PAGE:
For many individuals, estate planning tends to focus on just a few central concerns. Many people are looking for a way to provide an easy transfer of assets when they die, a reduction in tax obligations, and protection to provide continuity of decision-making in case they ever find themselves incapacitated for any reason. To deal with these concerns, estate plans rely on a variety of different tools like wills, trusts, and powers of attorney. However, those plans can be disrupted if your business assets aren’t properly accounted for, or if your business planning is not properly aligned with your estate plan goals.
Your business will hopefully continue to grow throughout your life, providing you and your family with additional wealth and financial security. If you’re fortunate enough, you’ll manage to create enough wealth that you’ll have something substantial to leave behind for your heirs when you eventually pass on. That additional wealth can translate into some major headaches, though, if your business planning isn’t tailored to complement your estate planning. Ultimately, the value of your business could have dramatic effects on the size of your estate, and whether or not it ends up being subject to certain tax obligations. There could also be issues surrounding succession, probate, and other important matters.
With effective business planning, you can prevent those issues from disrupting your estate plan, and make your comprehensive planning even more effective. Here are a number of key examples demonstrating how you can realize the most benefit from your business planning efforts.
Tax concerns are always an issue with estates that have any sort of substantial assets, and that is certainly true where business owners are concerned. In many instances, these businesspeople often have little understanding about just how valuable their companies really are. Unfortunately, the business owner who fails to take his business interests into consideration during the estate planning process may be leaving behind an estate with far greater tax liability than he might have ever dreamed possible.
The main problem many people face is that their businesses grow and increase in value after they’ve concluded their initial estate planning efforts. If your business planning isn’t designed to reevaluate your company’s impact on your estate plan on a periodic basis, then you could soon find that your company’s growth disrupts your carefully-constructed estate planning strategy. If you enjoy enough success, you could even leave your estate subject to estate tax implications – or increase that tax liability if the value of the rest of your estate is already high enough to trigger the tax.
There are a variety of planning tools that can help you to deal with tax implications. You could rely on an ILIT to provide the cash your heirs will need to pay any estate taxes. Alternatively, you could use a grantor retained annuity trust to turn your business assets over to your heirs while still retaining an income during your remaining years of life. You could even just form a family limited partnership and allow that entity to control the assets to remove their value from your estate.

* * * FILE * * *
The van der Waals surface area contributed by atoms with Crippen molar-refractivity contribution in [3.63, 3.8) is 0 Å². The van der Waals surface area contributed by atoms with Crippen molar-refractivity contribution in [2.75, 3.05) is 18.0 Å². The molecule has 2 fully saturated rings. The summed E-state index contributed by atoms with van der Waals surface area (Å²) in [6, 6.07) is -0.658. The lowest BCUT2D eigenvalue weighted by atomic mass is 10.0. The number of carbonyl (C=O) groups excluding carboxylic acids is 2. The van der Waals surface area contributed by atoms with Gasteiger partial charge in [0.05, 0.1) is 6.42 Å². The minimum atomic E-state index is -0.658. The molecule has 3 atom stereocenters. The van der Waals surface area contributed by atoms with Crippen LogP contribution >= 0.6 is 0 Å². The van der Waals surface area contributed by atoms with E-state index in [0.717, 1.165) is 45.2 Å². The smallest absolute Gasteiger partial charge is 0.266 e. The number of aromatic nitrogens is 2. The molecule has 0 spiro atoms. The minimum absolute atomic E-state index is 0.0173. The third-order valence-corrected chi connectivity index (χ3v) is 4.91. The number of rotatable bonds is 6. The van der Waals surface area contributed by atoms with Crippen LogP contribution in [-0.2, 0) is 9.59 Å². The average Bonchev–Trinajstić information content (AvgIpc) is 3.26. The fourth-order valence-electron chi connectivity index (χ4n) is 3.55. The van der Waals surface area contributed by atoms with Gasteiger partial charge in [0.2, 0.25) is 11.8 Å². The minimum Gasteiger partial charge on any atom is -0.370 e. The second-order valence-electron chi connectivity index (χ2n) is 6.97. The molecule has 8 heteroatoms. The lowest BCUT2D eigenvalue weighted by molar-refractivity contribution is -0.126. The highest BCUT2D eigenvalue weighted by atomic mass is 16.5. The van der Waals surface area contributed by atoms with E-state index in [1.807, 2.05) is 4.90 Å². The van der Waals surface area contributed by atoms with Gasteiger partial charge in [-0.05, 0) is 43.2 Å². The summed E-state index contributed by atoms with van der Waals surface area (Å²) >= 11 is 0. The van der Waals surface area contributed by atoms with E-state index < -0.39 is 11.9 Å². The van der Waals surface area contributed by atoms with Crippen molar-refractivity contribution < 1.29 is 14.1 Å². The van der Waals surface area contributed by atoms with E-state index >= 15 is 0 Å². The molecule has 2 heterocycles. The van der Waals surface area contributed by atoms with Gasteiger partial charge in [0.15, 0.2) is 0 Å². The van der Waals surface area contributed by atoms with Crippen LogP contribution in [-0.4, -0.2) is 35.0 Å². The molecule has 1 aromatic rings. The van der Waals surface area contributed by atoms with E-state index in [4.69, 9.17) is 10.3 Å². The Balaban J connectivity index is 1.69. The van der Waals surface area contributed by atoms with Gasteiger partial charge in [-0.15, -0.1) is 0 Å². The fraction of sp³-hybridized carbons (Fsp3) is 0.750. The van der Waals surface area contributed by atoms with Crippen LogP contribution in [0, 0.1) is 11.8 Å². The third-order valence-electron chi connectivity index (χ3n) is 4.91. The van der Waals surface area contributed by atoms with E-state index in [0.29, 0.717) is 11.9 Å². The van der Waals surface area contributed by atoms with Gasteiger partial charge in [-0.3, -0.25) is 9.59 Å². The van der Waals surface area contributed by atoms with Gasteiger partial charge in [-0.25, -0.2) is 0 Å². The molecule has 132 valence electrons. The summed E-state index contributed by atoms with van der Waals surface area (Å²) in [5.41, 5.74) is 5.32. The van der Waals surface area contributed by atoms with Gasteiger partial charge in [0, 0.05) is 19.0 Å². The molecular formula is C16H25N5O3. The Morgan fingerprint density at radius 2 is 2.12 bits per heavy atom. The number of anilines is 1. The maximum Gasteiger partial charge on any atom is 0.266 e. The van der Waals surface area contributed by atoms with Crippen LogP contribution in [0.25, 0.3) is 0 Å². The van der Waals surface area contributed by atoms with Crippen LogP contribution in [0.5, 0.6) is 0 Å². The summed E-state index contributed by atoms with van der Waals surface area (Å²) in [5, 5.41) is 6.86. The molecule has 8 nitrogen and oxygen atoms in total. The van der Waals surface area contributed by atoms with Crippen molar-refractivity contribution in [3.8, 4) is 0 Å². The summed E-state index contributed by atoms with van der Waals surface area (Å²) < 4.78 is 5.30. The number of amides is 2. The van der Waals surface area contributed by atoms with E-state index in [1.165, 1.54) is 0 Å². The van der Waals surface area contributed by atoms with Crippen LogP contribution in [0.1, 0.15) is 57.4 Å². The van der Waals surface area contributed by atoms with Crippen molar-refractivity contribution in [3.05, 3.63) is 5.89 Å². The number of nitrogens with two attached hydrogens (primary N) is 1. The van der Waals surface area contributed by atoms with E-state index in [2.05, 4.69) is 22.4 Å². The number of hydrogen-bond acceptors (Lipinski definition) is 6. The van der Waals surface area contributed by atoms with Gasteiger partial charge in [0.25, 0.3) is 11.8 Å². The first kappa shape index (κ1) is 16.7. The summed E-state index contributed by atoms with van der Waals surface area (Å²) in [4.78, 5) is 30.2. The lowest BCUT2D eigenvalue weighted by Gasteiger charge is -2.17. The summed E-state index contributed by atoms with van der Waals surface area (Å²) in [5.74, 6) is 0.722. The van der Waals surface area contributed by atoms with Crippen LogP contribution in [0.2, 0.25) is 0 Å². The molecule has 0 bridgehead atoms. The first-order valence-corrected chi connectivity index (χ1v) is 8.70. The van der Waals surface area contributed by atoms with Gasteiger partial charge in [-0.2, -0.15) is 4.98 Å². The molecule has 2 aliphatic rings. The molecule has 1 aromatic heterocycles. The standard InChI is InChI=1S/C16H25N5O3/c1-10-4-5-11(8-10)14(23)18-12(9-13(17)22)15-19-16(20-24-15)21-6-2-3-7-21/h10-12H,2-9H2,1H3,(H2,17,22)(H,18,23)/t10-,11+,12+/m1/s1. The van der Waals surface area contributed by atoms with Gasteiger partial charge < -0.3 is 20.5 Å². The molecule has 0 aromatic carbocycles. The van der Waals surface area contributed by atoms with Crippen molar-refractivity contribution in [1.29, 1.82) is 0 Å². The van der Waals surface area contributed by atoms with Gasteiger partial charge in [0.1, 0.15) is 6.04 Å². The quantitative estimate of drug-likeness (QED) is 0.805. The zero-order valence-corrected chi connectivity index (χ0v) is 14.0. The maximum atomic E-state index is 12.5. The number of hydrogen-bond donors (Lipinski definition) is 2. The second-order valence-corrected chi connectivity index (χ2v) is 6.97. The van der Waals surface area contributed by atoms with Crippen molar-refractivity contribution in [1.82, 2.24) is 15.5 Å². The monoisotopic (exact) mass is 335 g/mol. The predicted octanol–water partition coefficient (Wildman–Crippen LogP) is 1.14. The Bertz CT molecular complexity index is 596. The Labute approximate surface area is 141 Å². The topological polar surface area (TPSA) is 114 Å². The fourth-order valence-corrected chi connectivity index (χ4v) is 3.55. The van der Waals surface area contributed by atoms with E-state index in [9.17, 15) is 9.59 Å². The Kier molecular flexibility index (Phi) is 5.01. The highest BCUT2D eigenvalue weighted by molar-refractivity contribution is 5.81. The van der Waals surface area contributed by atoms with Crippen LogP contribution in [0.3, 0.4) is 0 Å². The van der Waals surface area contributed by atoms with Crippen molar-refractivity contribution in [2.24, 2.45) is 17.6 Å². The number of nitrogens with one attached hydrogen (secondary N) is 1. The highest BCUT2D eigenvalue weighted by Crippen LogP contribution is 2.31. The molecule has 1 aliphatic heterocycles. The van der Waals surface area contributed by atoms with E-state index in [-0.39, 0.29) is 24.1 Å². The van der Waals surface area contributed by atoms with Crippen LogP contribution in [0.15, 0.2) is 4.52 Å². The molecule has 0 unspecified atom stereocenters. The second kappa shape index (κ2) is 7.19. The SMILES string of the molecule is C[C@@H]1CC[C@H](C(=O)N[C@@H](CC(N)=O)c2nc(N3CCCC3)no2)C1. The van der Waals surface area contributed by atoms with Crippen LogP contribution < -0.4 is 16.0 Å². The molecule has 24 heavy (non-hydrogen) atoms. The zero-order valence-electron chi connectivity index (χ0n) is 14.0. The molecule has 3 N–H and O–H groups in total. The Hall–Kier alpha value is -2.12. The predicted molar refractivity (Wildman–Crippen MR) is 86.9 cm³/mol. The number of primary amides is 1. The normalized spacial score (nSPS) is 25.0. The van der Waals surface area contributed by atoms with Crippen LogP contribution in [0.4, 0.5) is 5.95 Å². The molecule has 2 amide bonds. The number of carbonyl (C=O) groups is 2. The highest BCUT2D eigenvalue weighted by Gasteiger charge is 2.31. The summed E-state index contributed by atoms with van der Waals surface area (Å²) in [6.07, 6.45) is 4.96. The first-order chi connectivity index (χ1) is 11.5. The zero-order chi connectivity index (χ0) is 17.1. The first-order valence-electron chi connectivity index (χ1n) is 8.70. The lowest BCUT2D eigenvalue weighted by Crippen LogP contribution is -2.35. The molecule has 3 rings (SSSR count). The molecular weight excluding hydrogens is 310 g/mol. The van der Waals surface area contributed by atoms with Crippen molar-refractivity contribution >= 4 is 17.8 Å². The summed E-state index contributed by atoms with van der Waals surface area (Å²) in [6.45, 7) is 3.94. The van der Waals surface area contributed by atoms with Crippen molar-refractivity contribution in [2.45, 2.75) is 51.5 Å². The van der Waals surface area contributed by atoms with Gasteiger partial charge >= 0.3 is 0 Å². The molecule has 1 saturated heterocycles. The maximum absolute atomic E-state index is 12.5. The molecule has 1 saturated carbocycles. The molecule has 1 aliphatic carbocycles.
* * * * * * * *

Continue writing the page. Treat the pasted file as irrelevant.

If your estate planning is at least partially motivated by a desire to avoid the probate process, then it is important to ensure that your business avoids it too. If you are a solo entrepreneur, then when you die your assets could be subject to a court-supervised process that can take as long as a year to resolve. To avoid that time-consuming process and the costs that comes with it, you can take some affirmative steps to ensure that the business and its assets are transferred to heirs automatically. Trusts can accomplish that goal, of course, but you can also organize your company as a Limited Liability Company (LLC) and achieve the same outcome.
Even business owners don’t live forever. Eventually, we all die – and when we do, we need a way to ensure that our business interests are passed on to our heirs. The best way to do that is to create some sort of succession plan that provides for ownership and management of your business to be passed on to someone else when you pass away. Your business succession plan should include provisions that ensure that your family is cared for properly, and outline other key concerns that may need to be addressed during any transfer of ownership.
Buy-sell agreements can be particularly effective tools when it comes to succession. They can allow you to have a greater say in who gets to buy interest in your company. When more than one owner is involved in the company, these agreements help to ensure that the buying price is fair, and that surviving owners are not forced to coexist with their partners’ heirs.
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When your business planning is done right, you can more effectively rely on the fact that your estate planning effort can achieve your long-term goals. Obviously, however, these are not issues that you should ever take lightly. Complex legal concerns always require sound legal solutions of the sort that you can only get with an experienced estate planning and business planning attorney. At Frank & Kraft, Attorneys at Law, our estate and business planning experts can help you to craft the strategies you need to facilitate all your estate planning goals. Give us a call at (317) 684-1100 today or contact us online to learn more about how our solutions can help you meet your planning objectives.
Mr. Kraft assists clients primarily in the areas of estate planning and administration, Medicaid planning, federal and state taxation, real estate and corporate law, bringing the added perspective of an accounting background to his work.
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